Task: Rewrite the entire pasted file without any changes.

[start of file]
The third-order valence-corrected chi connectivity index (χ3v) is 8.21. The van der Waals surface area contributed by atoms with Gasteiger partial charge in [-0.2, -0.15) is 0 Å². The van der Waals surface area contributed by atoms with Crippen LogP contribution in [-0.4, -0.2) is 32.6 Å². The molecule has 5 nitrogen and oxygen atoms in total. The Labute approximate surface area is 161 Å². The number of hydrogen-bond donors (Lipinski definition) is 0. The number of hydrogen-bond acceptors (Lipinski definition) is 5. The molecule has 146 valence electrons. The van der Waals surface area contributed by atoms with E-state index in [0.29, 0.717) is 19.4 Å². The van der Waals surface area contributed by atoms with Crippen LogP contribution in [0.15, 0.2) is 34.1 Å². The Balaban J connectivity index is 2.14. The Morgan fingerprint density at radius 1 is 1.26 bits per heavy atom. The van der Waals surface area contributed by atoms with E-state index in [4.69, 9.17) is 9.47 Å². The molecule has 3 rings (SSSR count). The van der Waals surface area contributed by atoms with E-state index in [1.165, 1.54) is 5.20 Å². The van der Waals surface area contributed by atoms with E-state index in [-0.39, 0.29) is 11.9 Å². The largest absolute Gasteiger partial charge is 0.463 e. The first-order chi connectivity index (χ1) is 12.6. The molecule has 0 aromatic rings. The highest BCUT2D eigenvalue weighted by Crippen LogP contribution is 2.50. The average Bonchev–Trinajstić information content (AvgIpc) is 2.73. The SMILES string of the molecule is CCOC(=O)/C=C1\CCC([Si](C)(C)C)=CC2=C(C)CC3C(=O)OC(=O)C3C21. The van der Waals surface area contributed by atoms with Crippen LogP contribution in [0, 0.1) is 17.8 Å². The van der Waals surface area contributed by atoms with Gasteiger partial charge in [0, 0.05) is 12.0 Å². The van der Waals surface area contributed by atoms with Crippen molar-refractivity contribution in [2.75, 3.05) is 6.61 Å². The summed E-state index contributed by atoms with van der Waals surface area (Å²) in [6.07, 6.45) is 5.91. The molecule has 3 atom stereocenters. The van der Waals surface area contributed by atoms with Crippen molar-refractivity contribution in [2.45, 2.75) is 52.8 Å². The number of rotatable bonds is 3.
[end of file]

The third-order valence-corrected chi connectivity index (χ3v) is 8.21. The van der Waals surface area contributed by atoms with Gasteiger partial charge in [-0.2, -0.15) is 0 Å². The van der Waals surface area contributed by atoms with Crippen LogP contribution in [-0.4, -0.2) is 32.6 Å². The molecule has 5 nitrogen and oxygen atoms in total. The Labute approximate surface area is 161 Å². The number of hydrogen-bond donors (Lipinski definition) is 0. The number of hydrogen-bond acceptors (Lipinski definition) is 5. The molecule has 146 valence electrons. The van der Waals surface area contributed by atoms with E-state index in [0.29, 0.717) is 19.4 Å². The van der Waals surface area contributed by atoms with Crippen LogP contribution in [0.15, 0.2) is 34.1 Å². The Balaban J connectivity index is 2.14. The Morgan fingerprint density at radius 1 is 1.26 bits per heavy atom. The van der Waals surface area contributed by atoms with E-state index in [4.69, 9.17) is 9.47 Å². The molecule has 3 rings (SSSR count). The van der Waals surface area contributed by atoms with E-state index in [1.165, 1.54) is 5.20 Å². The van der Waals surface area contributed by atoms with E-state index in [-0.39, 0.29) is 11.9 Å². The largest absolute Gasteiger partial charge is 0.463 e. The first-order chi connectivity index (χ1) is 12.6. The molecule has 0 aromatic rings. The highest BCUT2D eigenvalue weighted by Crippen LogP contribution is 2.50. The average Bonchev–Trinajstić information content (AvgIpc) is 2.73. The SMILES string of the molecule is CCOC(=O)/C=C1\CCC([Si](C)(C)C)=CC2=C(C)CC3C(=O)OC(=O)C3C21. The van der Waals surface area contributed by atoms with Crippen LogP contribution in [0, 0.1) is 17.8 Å². The van der Waals surface area contributed by atoms with Gasteiger partial charge in [0, 0.05) is 12.0 Å². The van der Waals surface area contributed by atoms with Crippen molar-refractivity contribution in [2.75, 3.05) is 6.61 Å². The summed E-state index contributed by atoms with van der Waals surface area (Å²) in [6.07, 6.45) is 5.91. The molecule has 3 atom stereocenters. The van der Waals surface area contributed by atoms with Crippen molar-refractivity contribution in [2.45, 2.75) is 52.8 Å². The number of rotatable bonds is 3.